3. Tough break for the Cardinals’ Chris Carpenter, having to miss the entire 2013 season and facing the likelihood that his career may be coming to an end. The Manchester, N.H., native is a class act and was one of the best postseason pitchers you’ll ever see.

4. A lot of players go to Oakland and have good years. Former Red Sox infielder Jed Lowrie will now get that chance as the A’s starting third baseman, trying to prove he can stay healthy for more than 97 games (his career high).

5. The Red Sox need another outfielder for depth beyond Ryan Sweeney and Daniel Nava.

6. Harold Reynolds made a good point on MLB Network when he said baseball might want to eliminate all of the personal trainers players have outside of the team. That way, the PED situation might be considerably lessened.

7. The Blue Jays and Tigers are good teams that may have left themselves a little bit short at the end of the game. Bruce Rondon may wind up being a terrific closer for the Tigers, but who knows? Casey Janssen had a strong 2012 for Toronto with a 0.864 WHIP and 22 saves, but as a lunch-pail reliever, can he handle what may be the most important position in baseball: closer on a team with some of the best talent in baseball? The Angels found out two seasons ago that without a strong finisher, the strength of the talent may not be enough.

8. While season-ticket renewals lag 10 percent behind last year, the Red Sox are enjoying a boost of 8 percent in spring training ticket sales. Chief operating officer Sam Kennedy feels all the games at JetBlue Park will be sold out.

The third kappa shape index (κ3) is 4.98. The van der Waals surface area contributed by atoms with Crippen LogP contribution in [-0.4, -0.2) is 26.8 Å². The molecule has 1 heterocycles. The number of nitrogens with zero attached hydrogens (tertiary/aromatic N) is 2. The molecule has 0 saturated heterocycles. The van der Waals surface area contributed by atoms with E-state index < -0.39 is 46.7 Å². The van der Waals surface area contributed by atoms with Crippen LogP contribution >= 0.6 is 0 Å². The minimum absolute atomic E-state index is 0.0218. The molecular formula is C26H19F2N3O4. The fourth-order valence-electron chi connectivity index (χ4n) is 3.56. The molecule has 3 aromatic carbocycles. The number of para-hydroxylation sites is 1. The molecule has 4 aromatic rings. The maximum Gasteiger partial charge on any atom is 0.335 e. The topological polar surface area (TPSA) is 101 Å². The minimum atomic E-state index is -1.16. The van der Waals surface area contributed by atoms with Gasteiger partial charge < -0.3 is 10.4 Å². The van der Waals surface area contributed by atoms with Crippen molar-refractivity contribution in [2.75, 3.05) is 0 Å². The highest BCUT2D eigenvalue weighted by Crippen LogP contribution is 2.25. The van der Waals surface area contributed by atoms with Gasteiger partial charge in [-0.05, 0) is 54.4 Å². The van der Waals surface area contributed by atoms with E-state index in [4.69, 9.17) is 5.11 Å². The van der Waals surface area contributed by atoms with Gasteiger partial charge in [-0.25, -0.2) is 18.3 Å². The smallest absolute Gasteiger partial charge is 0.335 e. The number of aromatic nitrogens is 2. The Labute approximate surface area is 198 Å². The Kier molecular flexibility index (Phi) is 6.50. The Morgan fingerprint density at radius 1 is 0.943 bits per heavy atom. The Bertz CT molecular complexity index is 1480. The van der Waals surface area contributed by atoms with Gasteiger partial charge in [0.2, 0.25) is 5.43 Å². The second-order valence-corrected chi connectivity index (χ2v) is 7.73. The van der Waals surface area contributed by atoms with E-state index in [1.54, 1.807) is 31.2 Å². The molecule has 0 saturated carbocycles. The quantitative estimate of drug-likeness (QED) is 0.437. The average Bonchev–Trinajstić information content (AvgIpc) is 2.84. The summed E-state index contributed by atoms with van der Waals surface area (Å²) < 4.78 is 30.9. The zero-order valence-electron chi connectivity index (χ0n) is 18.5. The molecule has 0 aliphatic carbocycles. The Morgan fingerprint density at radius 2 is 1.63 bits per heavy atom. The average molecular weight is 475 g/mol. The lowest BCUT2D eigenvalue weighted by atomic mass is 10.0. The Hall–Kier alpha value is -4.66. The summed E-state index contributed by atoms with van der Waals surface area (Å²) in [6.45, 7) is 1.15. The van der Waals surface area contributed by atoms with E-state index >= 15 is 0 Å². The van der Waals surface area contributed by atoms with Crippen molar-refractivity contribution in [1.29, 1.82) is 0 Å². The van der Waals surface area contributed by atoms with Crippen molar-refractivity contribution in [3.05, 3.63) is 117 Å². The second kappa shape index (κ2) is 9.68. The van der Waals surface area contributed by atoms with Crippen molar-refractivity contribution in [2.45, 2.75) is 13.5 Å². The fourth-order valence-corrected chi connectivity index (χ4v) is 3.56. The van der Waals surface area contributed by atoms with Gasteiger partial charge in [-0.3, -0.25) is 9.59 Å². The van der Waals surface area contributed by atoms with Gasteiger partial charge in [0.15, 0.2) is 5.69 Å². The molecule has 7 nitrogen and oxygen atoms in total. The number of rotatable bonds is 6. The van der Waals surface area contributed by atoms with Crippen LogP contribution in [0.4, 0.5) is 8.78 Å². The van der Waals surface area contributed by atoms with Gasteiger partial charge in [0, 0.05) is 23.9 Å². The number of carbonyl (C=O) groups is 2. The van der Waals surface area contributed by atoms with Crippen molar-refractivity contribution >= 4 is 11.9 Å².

Updates on 9

1. Javier Vazquez, RHP, free agent — The Nationals and others continue to monitor Vazquez, who is recovering from minor knee surgery. Washington’s interest may be piqued by revelations of Gio Gonzalez’s links to the Miami anti-aging clinic and PEDs. The Nationals believe Ross Detwiler could emerge as a successful lefty after going 10-8 with a 3.40 ERA last year in 33 games (27 starts). But Vazquez would give them depth.

2. Grady Sizemore, OF, free agent — There was thought that a team would sign Sizemore and then wait until he recovers from his latest knee surgery (which was performed in September), but so far, they are staying away from this very talented (but damaged) player. “It’s hard to take the risk, even if it’s minimal,” said one executive whose team needs outfield help. “At this point, I think you wait until he feels he’s ready and then you look. If someone beats you to it, so be it.”

3. Bud Norris, RHP, Astros — One of the last remaining assets on the Astros, Norris should become one of the most sought-after pitchers before the season or at the trading deadline. The Astros haven’t said they’d deal him, but neither did they shop Lowrie before the A’s swept in. The Astros probably could get a good haul for Norris. The Cardinals and Orioles are two to watch in this derby.